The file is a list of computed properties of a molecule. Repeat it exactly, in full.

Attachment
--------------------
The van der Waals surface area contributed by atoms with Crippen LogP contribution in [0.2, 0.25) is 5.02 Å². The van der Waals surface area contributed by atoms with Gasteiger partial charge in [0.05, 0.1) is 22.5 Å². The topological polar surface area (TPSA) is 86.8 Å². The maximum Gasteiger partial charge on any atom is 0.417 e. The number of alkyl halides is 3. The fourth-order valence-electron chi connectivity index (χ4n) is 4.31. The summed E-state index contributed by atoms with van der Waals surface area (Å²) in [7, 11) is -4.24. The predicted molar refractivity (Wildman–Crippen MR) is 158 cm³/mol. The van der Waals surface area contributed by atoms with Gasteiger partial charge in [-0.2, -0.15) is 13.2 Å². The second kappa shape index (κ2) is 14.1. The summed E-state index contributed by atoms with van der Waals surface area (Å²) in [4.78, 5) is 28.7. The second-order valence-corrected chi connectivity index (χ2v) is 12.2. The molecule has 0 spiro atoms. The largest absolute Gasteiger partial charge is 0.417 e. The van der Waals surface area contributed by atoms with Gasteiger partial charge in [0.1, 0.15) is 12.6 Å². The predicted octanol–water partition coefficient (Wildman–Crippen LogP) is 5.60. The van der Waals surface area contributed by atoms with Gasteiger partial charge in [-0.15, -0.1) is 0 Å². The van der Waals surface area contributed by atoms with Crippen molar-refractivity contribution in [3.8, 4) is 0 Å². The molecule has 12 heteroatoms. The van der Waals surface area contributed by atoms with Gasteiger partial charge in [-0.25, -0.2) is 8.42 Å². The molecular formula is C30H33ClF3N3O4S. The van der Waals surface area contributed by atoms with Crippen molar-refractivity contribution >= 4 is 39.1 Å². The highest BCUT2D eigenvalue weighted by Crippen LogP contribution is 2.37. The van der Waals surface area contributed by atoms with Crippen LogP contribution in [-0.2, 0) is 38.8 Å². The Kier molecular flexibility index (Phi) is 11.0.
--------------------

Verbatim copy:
The van der Waals surface area contributed by atoms with Crippen LogP contribution in [0.2, 0.25) is 5.02 Å². The van der Waals surface area contributed by atoms with Gasteiger partial charge in [0.05, 0.1) is 22.5 Å². The topological polar surface area (TPSA) is 86.8 Å². The maximum Gasteiger partial charge on any atom is 0.417 e. The number of alkyl halides is 3. The fourth-order valence-electron chi connectivity index (χ4n) is 4.31. The summed E-state index contributed by atoms with van der Waals surface area (Å²) in [7, 11) is -4.24. The predicted molar refractivity (Wildman–Crippen MR) is 158 cm³/mol. The van der Waals surface area contributed by atoms with Gasteiger partial charge in [-0.2, -0.15) is 13.2 Å². The second kappa shape index (κ2) is 14.1. The summed E-state index contributed by atoms with van der Waals surface area (Å²) in [4.78, 5) is 28.7. The second-order valence-corrected chi connectivity index (χ2v) is 12.2. The molecule has 0 spiro atoms. The largest absolute Gasteiger partial charge is 0.417 e. The van der Waals surface area contributed by atoms with Gasteiger partial charge in [0.1, 0.15) is 12.6 Å². The predicted octanol–water partition coefficient (Wildman–Crippen LogP) is 5.60. The van der Waals surface area contributed by atoms with Gasteiger partial charge in [-0.15, -0.1) is 0 Å². The van der Waals surface area contributed by atoms with Crippen molar-refractivity contribution in [3.8, 4) is 0 Å². The molecule has 12 heteroatoms. The van der Waals surface area contributed by atoms with Gasteiger partial charge in [-0.25, -0.2) is 8.42 Å². The molecular formula is C30H33ClF3N3O4S. The van der Waals surface area contributed by atoms with Crippen molar-refractivity contribution >= 4 is 39.1 Å². The highest BCUT2D eigenvalue weighted by Crippen LogP contribution is 2.37. The van der Waals surface area contributed by atoms with Crippen LogP contribution in [-0.2, 0) is 38.8 Å². The Kier molecular flexibility index (Phi) is 11.0.